In the beginning of the essay, the elephant manifests an unbending tantrum. The rampage kills a local man and destroys much of the village. Orwell, by using a tumultuous elephant destroying the village, is a reference to imperialism and its disastrous effects. Orwell writes, “He was lying on his belly with arms crucified and head sharply twisted to one side… (Most of the corpses I have seen looked devilish. )” to show how imperialism’s devastation was the opposite of the initial extension of Britain 's influence through colonization.
He had to fill a role as a policeman. He had to seem unafraid and live up to the expectations of the people. He didn’t want to disappoint anyone or look like a fool in front of anybody, especially a Burman. On page 327, he says, “…but in reality I was only an absurd puppet pushed to and fro…” Lastly, the shooting of an Elephant made many people unhappy, especially the owner. He says on page 330, “The owner was furious, but he was only an Indian and could do nothing.
His mind altered from “I ought not to shoot him” to “I had got to do it” and also to “But I did not want to shoot the elephant”. All of those depictions related to the “immense” crown that had followed the narrator expecting him to kill the elephant. This can be analyzed from his own words: “I was only an absurd puppet pushed to and fro by the will of those yellow faces behind”. “And he also realizes that to shoot the elephant would be not only unnecessary but quite immoral. But he is not a free agent; he is part of the impartial system (Ingle,
British military governors instilled fear in the American people, and lead them to become angry at Parliament and their oppressive new way of governing them. After colonial assemblies condemned taxation without representation, British military governors along with many British soldiers were placed throughout the colonies to keep colonists from revolting or protesting the Taxes. Many of the colonists saw this as an act of distrust because the British did not think the colonists would do as they were told without the threat of military presence being there. The British could no longer trust them to be loyal and peaceful subjects to the crown, so they greatened the amounts of authority and restriction over the colonists. The colonists were not happy with the military presence and became wary of the growing amount of restrictions and taxes.
Even though Orwell did commit the crime of shooting an elephant, throughout the story he used ethos, pathos, and figurative language to convince the audience if given the opportunity he would never shoot an elephant again because the elephant represents the innocence of people. First and foremost, Orwell establishes his ethos. As stated in Everything’s an Argument, ethos is described as the author's credibility. He establishes his ethos right from the beginning of the story when he states he works for the British but he despises them. This showed the audience his state of mind at the time and helps support his claim, “ when a white man turns tyrant, it is his own freedom that he destroys.” Another example of the ethos that was used was the fact he used multiple Latin
Rhetorical Analysis: “Shooting an Elephant” Contrary to popular belief, the oppressors of imperialism lack freedom. Imperialists are usually powerful and maintain control over the native people of the land they are taking over. It is expected for someone with great power to have choices and freedoms, however, that is not necessarily the case. Sometimes power can limit or restrict the choices one makes. For instance, in “Shooting an Elephant,” George Orwell claims that when a white man becomes tyrant, he destroys his own freedom.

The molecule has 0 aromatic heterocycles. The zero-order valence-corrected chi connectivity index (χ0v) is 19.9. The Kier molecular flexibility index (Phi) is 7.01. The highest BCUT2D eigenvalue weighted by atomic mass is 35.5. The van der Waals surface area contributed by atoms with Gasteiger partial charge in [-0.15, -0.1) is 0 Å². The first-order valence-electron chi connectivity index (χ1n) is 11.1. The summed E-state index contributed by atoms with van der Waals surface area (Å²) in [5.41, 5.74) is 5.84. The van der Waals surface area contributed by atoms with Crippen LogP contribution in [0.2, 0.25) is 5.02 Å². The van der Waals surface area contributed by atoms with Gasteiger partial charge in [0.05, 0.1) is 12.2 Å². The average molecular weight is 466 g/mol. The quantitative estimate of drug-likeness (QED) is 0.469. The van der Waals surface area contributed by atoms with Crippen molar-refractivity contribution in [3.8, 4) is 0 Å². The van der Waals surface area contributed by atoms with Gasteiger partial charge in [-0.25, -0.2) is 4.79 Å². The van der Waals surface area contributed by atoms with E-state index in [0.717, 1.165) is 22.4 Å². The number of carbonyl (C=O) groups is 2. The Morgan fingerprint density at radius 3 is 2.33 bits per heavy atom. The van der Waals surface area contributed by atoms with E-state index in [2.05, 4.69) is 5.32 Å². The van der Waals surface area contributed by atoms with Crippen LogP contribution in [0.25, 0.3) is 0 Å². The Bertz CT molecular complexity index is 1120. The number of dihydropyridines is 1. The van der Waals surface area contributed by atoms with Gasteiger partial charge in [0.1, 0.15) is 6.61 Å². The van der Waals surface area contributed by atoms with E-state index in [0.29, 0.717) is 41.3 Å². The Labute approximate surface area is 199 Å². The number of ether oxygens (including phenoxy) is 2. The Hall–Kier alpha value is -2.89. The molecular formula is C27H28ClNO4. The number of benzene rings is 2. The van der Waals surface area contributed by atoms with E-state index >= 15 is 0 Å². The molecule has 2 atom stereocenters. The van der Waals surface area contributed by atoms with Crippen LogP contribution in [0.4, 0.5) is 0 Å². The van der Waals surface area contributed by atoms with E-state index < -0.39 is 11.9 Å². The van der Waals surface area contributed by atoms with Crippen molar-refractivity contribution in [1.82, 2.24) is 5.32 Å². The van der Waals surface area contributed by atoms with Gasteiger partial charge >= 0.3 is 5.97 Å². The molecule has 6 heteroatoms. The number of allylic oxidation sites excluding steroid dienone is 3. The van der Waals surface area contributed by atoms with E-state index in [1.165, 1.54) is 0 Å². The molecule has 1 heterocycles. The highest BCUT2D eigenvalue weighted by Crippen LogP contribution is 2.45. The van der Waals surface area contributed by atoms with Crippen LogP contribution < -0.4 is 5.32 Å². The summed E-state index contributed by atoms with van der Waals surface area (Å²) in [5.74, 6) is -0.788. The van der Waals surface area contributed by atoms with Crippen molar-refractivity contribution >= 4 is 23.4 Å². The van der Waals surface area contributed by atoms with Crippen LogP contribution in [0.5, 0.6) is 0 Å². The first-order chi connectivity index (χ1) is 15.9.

Although Orwell does not agree with society’s wrongdoings, he is forced to obey. When Orwell is expected to shoot an elephant he remarks that he “did not in the least want to shoot him, but these people (the natives) expected it” of him and he was forced to do this against his will (Orwell 989). In this situation, Orwell takes on characteristics of a slave. The oppressor “wears a mask and his face grows to fit it.” The mask, or societal expectations eventually dehumanizes the individual’s face, or his humanistic qualities. It is important to note that this mask does not simply hide the individual; it changes the individual to fit the imperialistic
They are so busy worrying about protecting themselves that they even forget about the others. People, especially in Maycomb County, avoid identifying themselves in the other person. However, they are willing to take part in a bigger group in order to not identify themselves within the other person not as an individual, but as a group. Every single person is able to make “moral choices.” Lastly, I conclude by saying that by choosing what seems to be the right choice, might be harder for the ones who lack empathy, but as Baron-Cohen says, “the choice still
As Booth began his bold escape, the fate of Abraham Lincoln was unknown. According to “Abraham,” Charles Leale heard the pistol fire and Mary’s scream, so the twenty-three year old doctor sprinted towards the wounded President . When Leale reached Lincoln, the young doctor saw the physical condition of the President. “He found the president slumped in his chair, paralyzed and struggling to breath” (History.com). “Assassination” states that the doctor reacted quickly by ripping the President’s shirt open for a physical examination, but Leale could not find the bullet wound.
Fifty years has passed since Beowulf defeated Grendel’s mother and a lot has changed. He is now the ruler of his own empire. His time as king is peaceful until a dragon emerges from its hole that he has been hiding in. The dragon creates havoc and burns down everything including Beowulf’s mead hall. For Beowulf, this is unacceptable and he gathers a few warriors to help kill the dragon.